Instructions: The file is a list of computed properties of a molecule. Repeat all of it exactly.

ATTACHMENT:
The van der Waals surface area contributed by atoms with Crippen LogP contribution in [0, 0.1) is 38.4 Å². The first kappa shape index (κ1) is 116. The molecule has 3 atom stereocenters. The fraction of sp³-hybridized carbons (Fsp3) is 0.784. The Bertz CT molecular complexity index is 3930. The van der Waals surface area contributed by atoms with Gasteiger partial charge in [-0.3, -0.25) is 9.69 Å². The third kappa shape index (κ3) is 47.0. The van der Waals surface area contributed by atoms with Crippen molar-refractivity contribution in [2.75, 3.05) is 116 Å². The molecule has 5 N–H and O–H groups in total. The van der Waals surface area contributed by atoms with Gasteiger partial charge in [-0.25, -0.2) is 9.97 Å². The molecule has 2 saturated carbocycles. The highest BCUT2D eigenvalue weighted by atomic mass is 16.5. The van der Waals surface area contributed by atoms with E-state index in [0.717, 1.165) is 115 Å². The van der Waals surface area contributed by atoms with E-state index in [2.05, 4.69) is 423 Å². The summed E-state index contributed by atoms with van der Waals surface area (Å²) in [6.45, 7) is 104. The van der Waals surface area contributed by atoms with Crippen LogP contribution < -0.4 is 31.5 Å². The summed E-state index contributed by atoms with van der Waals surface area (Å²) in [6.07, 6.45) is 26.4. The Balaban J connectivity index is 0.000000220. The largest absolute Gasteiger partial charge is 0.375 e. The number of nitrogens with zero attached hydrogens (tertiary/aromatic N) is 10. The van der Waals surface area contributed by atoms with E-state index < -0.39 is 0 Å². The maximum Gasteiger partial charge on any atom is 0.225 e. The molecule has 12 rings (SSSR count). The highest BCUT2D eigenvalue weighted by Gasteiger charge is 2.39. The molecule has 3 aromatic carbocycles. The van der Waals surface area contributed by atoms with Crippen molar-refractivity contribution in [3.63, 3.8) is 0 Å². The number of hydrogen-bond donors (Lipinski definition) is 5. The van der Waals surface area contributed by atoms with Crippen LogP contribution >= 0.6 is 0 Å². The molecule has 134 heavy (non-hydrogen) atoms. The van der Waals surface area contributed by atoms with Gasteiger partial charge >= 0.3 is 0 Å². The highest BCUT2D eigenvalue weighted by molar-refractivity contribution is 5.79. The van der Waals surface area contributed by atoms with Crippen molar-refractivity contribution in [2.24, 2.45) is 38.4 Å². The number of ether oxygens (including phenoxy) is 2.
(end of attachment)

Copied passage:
The van der Waals surface area contributed by atoms with Crippen LogP contribution in [0, 0.1) is 38.4 Å². The first kappa shape index (κ1) is 116. The molecule has 3 atom stereocenters. The fraction of sp³-hybridized carbons (Fsp3) is 0.784. The Bertz CT molecular complexity index is 3930. The van der Waals surface area contributed by atoms with Gasteiger partial charge in [-0.3, -0.25) is 9.69 Å². The third kappa shape index (κ3) is 47.0. The van der Waals surface area contributed by atoms with Crippen molar-refractivity contribution in [2.75, 3.05) is 116 Å². The molecule has 5 N–H and O–H groups in total. The van der Waals surface area contributed by atoms with Gasteiger partial charge in [-0.25, -0.2) is 9.97 Å². The molecule has 2 saturated carbocycles. The highest BCUT2D eigenvalue weighted by atomic mass is 16.5. The van der Waals surface area contributed by atoms with E-state index in [0.717, 1.165) is 115 Å². The van der Waals surface area contributed by atoms with E-state index in [2.05, 4.69) is 423 Å². The summed E-state index contributed by atoms with van der Waals surface area (Å²) in [6.45, 7) is 104. The van der Waals surface area contributed by atoms with Crippen LogP contribution < -0.4 is 31.5 Å². The summed E-state index contributed by atoms with van der Waals surface area (Å²) in [6.07, 6.45) is 26.4. The Balaban J connectivity index is 0.000000220. The largest absolute Gasteiger partial charge is 0.375 e. The number of nitrogens with zero attached hydrogens (tertiary/aromatic N) is 10. The van der Waals surface area contributed by atoms with E-state index < -0.39 is 0 Å². The maximum Gasteiger partial charge on any atom is 0.225 e. The molecule has 12 rings (SSSR count). The highest BCUT2D eigenvalue weighted by Gasteiger charge is 2.39. The molecule has 3 aromatic carbocycles. The van der Waals surface area contributed by atoms with Crippen molar-refractivity contribution in [3.63, 3.8) is 0 Å². The number of hydrogen-bond donors (Lipinski definition) is 5. The van der Waals surface area contributed by atoms with Crippen LogP contribution >= 0.6 is 0 Å². The molecule has 134 heavy (non-hydrogen) atoms. The van der Waals surface area contributed by atoms with Gasteiger partial charge >= 0.3 is 0 Å². The highest BCUT2D eigenvalue weighted by molar-refractivity contribution is 5.79. The van der Waals surface area contributed by atoms with Crippen molar-refractivity contribution in [2.24, 2.45) is 38.4 Å². The number of ether oxygens (including phenoxy) is 2.